Last Friday, in what has become a not-so-unusual occurrence for the cloud services provider, Amazon’s Elastic Compute Cloud went dark. The event, lasting two hours, happened just weeks after a power outage knocked the company’s US-EAST-1 region offline for roughly six hours.
Both failures originated from Amazon operations based in Northern Virginia. Ars Technica detailed the earlier event, which was the result of primary power, primary backup power, and secondary backup power failures. Amazon explained that the issue began with a cable fault, disconnecting their primary power source. Shortly thereafter, the primary backup generator failed due to a faulty cooling fan. The Secondary backup was also inoperable due to an incorrectly configured circuit breaker.
Amazon had since promised that circuit breaker configuration would become part of their auditing process, but the message was met with some valid skepticism by Ars.
So, the breakers are fixed, but it’s hard to imagine there won’t be other problems in the future.
Surely enough, another power related event knocked out the US-EAST-1 region. This time, operations were affected by a major storm that left roughly 400,000 people without electricity. The issue took down websites Instagram, Pinterest, Heroku and Netflix for 2-3 hours.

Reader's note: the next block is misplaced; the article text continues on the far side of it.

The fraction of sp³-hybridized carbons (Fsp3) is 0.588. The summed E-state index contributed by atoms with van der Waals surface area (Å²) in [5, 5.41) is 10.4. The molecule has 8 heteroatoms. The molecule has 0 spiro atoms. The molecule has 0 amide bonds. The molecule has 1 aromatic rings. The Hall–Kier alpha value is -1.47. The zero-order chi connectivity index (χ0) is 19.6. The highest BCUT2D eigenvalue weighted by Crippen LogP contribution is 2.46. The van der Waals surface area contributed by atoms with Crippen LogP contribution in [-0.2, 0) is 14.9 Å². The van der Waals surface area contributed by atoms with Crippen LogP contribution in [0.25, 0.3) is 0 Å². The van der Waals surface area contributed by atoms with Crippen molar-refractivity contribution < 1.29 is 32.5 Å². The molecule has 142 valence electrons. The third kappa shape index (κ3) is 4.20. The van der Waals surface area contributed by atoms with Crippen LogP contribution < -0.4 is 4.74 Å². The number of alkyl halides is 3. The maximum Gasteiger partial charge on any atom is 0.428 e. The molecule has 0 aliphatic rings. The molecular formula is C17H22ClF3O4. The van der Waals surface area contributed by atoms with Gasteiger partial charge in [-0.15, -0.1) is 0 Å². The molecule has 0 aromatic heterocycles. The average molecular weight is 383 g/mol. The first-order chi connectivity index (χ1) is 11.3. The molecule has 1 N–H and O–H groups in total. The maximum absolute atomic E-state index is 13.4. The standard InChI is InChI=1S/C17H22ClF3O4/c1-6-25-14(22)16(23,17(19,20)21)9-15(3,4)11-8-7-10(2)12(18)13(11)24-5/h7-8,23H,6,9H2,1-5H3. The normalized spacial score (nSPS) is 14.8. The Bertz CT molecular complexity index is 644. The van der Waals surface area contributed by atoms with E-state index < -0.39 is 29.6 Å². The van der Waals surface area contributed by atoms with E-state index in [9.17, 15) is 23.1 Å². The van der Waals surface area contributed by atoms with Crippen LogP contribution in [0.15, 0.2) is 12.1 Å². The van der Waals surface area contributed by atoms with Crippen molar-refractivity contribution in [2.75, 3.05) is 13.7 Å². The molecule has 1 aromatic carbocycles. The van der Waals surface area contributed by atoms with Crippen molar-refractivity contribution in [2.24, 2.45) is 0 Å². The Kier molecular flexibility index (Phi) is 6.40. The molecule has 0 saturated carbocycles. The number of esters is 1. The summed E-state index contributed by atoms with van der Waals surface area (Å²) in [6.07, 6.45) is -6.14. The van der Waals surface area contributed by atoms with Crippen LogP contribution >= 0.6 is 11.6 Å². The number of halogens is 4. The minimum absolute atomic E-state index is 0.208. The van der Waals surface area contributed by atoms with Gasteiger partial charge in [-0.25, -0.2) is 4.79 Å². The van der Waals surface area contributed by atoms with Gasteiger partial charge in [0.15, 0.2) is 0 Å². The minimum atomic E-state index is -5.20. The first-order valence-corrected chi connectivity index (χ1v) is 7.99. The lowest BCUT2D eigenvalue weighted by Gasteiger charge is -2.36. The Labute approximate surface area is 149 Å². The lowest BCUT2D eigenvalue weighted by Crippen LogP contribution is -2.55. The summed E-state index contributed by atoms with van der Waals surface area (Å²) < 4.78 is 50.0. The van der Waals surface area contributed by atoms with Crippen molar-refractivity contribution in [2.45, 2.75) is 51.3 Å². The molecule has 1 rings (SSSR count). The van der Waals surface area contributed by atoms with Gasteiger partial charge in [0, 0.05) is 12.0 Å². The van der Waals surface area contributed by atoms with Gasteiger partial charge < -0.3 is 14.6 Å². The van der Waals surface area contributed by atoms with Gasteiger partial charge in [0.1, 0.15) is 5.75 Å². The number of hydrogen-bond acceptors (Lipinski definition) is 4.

Netflix is a prominent user of Amazon Web Services and is fully aware that the cloud provider is not infallible. Last April, their website famously stayed online during a major EC2 outage that took down Reddit, Quora, Hootsuite and Foursquare among others. Following that event, Netflix explained how their service stayed online during the Amazon outage.
Why were some websites impacted while others were not? For Netflix, the short answer is that our systems are designed explicitly for these sorts of failures. When we re-designed for the cloud this Amazon failure was exactly the sort of issue that we wanted to be resilient to.
Unfortunately, Friday’s event took down the video streaming site as well. As of now, the Netflix tech blog has not posted a breakdown of the event. PC Mag received a vague explanation from a Netflix representative, saying the downtime was the result of a “rare technical issue that our engineers fixed.”
The recent events demonstrate how fragile some portions of the Internet can be. They also act as a wake-up call to services relying on Amazon. HP, Microsoft and most recently Google, have entered the public cloud game, offering alternatives to EC2. If reliability continues to hinder the cloud giant, these competitors may be more than willing to tempt some of its current customers away.